Photos: 24 Hours At The Standing Rock NoDAPL Camp

The view from "Facebook Hill" overlooking Oceti Sakowin camp, November 25th, 3:31 p.m.

Oglala tribe member Chip Clarke (right), of Rapid City, SD, leads an impromptu construction crew in building a tipi that would become a classroom for children at the Oceti Sakowin camp. "You always start with three of them, a grandmother and two daughters," he said.

Clarke and others raise the first three tipi poles aloft, November 25th, 4:22 p.m.

Travis Husa (left) of Missoula, MT chopped logs in the middle of his three-day trip to Standing Rock. Behind him, Mackenzie sorted wood from a large pile, November 25th 4:47 p.m.

The main message board at Oceti Sakowin camp includes rideshare requests, lost and found notices, and requests for help.

Men ride on horseback down Oceti Sakowin's central "Flag Road," November 25th, 5:19 p.m.

Cheyanne River resident Luke Black Elk holds his young son, Wawikiya

Mess hall workers prepare a large dinner meal for water protectors using Thanksgiving Day leftovers.

Signatures and get-well messages fill a flag dedicated to Sophia Wilansky, who was seriously injured by law enforcement during a protest action.

Campers in search of reception crowd atop Facebook Hill at dusk.

Water protectors frequently serve each other meals with no compensation accepted. Last week, one group prepared fry bread and bowls of piping-hot bison soup.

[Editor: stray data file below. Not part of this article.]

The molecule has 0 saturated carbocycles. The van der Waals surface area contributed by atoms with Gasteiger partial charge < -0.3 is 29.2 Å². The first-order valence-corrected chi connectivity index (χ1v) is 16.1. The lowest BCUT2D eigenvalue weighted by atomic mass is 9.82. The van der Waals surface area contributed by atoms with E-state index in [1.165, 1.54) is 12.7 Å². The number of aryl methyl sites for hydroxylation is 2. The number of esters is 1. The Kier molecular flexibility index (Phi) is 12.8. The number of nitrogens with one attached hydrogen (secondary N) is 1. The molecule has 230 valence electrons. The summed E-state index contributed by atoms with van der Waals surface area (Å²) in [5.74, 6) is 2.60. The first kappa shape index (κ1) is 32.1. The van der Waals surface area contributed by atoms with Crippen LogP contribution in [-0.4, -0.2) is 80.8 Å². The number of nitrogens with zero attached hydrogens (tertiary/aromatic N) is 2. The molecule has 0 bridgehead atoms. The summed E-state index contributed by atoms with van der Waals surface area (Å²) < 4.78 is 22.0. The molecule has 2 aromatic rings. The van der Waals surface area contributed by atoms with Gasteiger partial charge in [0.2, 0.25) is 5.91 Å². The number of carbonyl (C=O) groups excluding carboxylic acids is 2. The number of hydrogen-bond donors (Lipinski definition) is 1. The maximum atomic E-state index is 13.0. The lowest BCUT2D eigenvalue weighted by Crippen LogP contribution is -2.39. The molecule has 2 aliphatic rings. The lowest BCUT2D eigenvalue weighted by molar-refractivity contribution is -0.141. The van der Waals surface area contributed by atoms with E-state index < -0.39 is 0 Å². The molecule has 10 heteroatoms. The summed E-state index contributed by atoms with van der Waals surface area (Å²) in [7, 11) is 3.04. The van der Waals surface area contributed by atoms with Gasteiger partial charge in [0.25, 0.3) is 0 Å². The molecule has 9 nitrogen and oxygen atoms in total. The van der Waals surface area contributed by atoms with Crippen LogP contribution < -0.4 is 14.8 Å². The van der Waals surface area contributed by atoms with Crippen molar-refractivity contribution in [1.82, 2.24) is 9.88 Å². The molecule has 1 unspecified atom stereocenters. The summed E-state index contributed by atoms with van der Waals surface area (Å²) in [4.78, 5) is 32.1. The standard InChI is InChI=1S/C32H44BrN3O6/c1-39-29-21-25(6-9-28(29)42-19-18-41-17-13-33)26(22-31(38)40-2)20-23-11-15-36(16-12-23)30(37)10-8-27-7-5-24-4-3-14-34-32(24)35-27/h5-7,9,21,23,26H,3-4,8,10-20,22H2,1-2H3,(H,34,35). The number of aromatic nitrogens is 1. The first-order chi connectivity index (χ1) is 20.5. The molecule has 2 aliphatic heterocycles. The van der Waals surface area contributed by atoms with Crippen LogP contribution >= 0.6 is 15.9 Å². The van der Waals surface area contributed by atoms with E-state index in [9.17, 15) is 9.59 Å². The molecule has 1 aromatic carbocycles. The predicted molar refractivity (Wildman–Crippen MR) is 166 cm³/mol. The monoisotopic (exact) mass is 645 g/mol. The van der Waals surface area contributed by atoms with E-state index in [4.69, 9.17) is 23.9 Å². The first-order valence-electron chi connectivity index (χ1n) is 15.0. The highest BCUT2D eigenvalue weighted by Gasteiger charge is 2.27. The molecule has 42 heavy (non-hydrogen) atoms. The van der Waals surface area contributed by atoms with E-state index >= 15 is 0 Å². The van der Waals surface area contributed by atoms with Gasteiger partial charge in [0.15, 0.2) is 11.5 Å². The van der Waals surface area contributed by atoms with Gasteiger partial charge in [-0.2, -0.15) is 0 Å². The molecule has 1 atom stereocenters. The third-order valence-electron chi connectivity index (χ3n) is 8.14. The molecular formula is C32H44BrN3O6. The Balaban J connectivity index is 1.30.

Frost covers tents and tipis minutes before daybreak, November 26th, 8:38 a.m.

Salt Lake City resident Miriam Padilla stands shortly before sunup at Oceti Sakowin camp.

Homemade roadsigns point the way to smaller subsections of the camp, where over 3,000 people gathered on Thanksgiving weekend.

Water Protectors gather to hold a ceremony near the Cannonball River at sunrise.

Messages of Native American sovereignty and environmentalism are common sights at the Standing Rock camp.

A NoDAPL supporter from Washington state climbs the step onto one of the buses used to bring dozens to the camp last week.

Tents and tipis line both sides of the Cannonball River near the DAPL construction site, November 26th, 9:55 a.m.

A police blockade of military vehicles is greeted by a hand-painted sign of protest held by two women

The burnt-out wreckage of a car once used as a barricade against demonstrators by police now sits in a ditch, tagged with Anti-Trump and NoDAPL messages

Clarke and the rest of his tipi construction team add the final poles to their near-finished structure, November 26th, 3:30 p.m.